Countermeasures for blocking third-party tracking exist, but the problem of providing a usable and secure experience is far more complicated; the difficulty lies in the nature of the Web.
When the content itself is part of the problem, blocking the content defeats the purposes of web surfers. That being said, the following are solutions that will help limit your exposure, particularly in cases of advertising, web analytics, and traditional web bugs.
Ad-blocking software, such as Adblock Plus has evolved and is capable of fine-grain blocking of third-party content. Many include black lists that block content from known third-party advertising sites.
However, ad-blocking software may not protect users by default from third-party media such as embedded videos and images because these forms of content often aren't considered advertising.
Editing the hosts file is a low-budget but effective way of denying access to domains known to track users. It requires manually editing the Linux or Windows hosts file and adding an entry that redirects suspicious domain names to a safe IP address, such as 127.0.0.1.
For example, to block http://www.xxx.com, add the following entry:
Blocking Third Party Cookies
Most modern browsers such as Firefox 3 and Internet Explorer 7 offer the option of blocking third-party cookies. This option is easy to use and has little negative impact on most web surfing.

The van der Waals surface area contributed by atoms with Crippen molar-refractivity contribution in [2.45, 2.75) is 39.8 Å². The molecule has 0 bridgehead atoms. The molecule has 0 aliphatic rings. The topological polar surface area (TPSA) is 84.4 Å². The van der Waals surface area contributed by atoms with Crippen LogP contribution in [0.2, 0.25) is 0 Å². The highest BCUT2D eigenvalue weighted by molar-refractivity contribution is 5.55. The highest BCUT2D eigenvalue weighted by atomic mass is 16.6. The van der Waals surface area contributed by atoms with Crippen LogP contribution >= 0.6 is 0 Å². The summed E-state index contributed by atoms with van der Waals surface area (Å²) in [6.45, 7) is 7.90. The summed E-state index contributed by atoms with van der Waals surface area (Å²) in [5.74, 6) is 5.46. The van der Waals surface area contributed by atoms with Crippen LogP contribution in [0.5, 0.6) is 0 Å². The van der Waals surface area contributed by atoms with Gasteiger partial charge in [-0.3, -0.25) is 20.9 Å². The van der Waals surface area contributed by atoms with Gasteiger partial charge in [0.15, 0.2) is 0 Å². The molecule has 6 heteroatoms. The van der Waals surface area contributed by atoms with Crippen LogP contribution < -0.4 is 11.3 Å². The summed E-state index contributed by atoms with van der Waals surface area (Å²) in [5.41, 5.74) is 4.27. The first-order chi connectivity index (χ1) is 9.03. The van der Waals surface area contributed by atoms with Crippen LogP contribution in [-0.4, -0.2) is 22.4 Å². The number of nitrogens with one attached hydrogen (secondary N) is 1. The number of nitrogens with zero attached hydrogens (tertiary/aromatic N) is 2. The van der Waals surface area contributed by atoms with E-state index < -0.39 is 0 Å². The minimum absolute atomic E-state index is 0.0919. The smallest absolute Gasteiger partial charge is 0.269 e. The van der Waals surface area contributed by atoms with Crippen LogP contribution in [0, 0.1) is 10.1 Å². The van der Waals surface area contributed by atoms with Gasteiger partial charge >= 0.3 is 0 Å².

Note however, that blocking cookies does not prevent logging of your IP address and other traditional web server log information when you download the content, so if your IP address doesn't change, or isn't shared with many other users, you can still be identified.
Personal Web Proxy
Web proxies such as Privoxy allow you to filter virtually every aspect of web communications and can block advertisements and help manage cookies. Privoxy is extremely powerful and flexible, but requires nontrivial technical expertise to employ with maximum effect.
There are many potential countermeasures available on the Web, far more than I could list in the space available here. For example, there are preconfigured hosts files that block many prevalent tracking sites, and many privacy-aware users advocate the anonymization network Tor, but be careful as you consider various tools.
Some tools block only the display of third-party content; they do not block the underlying connection and trackable download from the third-party server.